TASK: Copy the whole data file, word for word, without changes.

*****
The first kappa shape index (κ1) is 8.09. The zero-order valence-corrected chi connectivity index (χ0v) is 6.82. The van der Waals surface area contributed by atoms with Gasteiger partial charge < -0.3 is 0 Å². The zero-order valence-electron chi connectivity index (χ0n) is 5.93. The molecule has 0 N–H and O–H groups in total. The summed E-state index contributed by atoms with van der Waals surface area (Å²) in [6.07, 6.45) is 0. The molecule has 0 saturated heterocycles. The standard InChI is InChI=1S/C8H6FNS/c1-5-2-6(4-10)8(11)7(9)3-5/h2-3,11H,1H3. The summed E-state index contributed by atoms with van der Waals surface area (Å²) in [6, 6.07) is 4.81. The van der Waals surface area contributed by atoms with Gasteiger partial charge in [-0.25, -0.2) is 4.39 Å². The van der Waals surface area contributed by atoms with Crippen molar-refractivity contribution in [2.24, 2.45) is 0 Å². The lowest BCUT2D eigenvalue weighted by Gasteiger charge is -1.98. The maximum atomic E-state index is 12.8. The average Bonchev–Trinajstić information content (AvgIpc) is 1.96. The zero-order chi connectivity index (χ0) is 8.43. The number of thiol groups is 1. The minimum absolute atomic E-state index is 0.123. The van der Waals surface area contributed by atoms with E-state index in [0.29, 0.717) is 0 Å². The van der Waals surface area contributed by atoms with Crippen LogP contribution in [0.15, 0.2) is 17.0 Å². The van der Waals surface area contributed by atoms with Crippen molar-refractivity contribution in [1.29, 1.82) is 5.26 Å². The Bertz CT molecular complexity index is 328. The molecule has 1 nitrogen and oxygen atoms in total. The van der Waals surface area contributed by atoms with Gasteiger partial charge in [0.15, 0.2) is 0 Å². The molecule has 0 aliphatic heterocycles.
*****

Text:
The first kappa shape index (κ1) is 8.09. The zero-order valence-corrected chi connectivity index (χ0v) is 6.82. The van der Waals surface area contributed by atoms with Gasteiger partial charge < -0.3 is 0 Å². The zero-order valence-electron chi connectivity index (χ0n) is 5.93. The molecule has 0 N–H and O–H groups in total. The summed E-state index contributed by atoms with van der Waals surface area (Å²) in [6.07, 6.45) is 0. The molecule has 0 saturated heterocycles. The standard InChI is InChI=1S/C8H6FNS/c1-5-2-6(4-10)8(11)7(9)3-5/h2-3,11H,1H3. The summed E-state index contributed by atoms with van der Waals surface area (Å²) in [6, 6.07) is 4.81. The van der Waals surface area contributed by atoms with Gasteiger partial charge in [-0.25, -0.2) is 4.39 Å². The van der Waals surface area contributed by atoms with Crippen molar-refractivity contribution in [2.24, 2.45) is 0 Å². The lowest BCUT2D eigenvalue weighted by Gasteiger charge is -1.98. The maximum atomic E-state index is 12.8. The average Bonchev–Trinajstić information content (AvgIpc) is 1.96. The zero-order chi connectivity index (χ0) is 8.43. The number of thiol groups is 1. The minimum absolute atomic E-state index is 0.123. The van der Waals surface area contributed by atoms with E-state index in [0.29, 0.717) is 0 Å². The van der Waals surface area contributed by atoms with Crippen LogP contribution in [0.15, 0.2) is 17.0 Å². The van der Waals surface area contributed by atoms with Crippen molar-refractivity contribution in [1.29, 1.82) is 5.26 Å². The Bertz CT molecular complexity index is 328. The molecule has 1 nitrogen and oxygen atoms in total. The van der Waals surface area contributed by atoms with Gasteiger partial charge in [0.15, 0.2) is 0 Å². The molecule has 0 aliphatic heterocycles.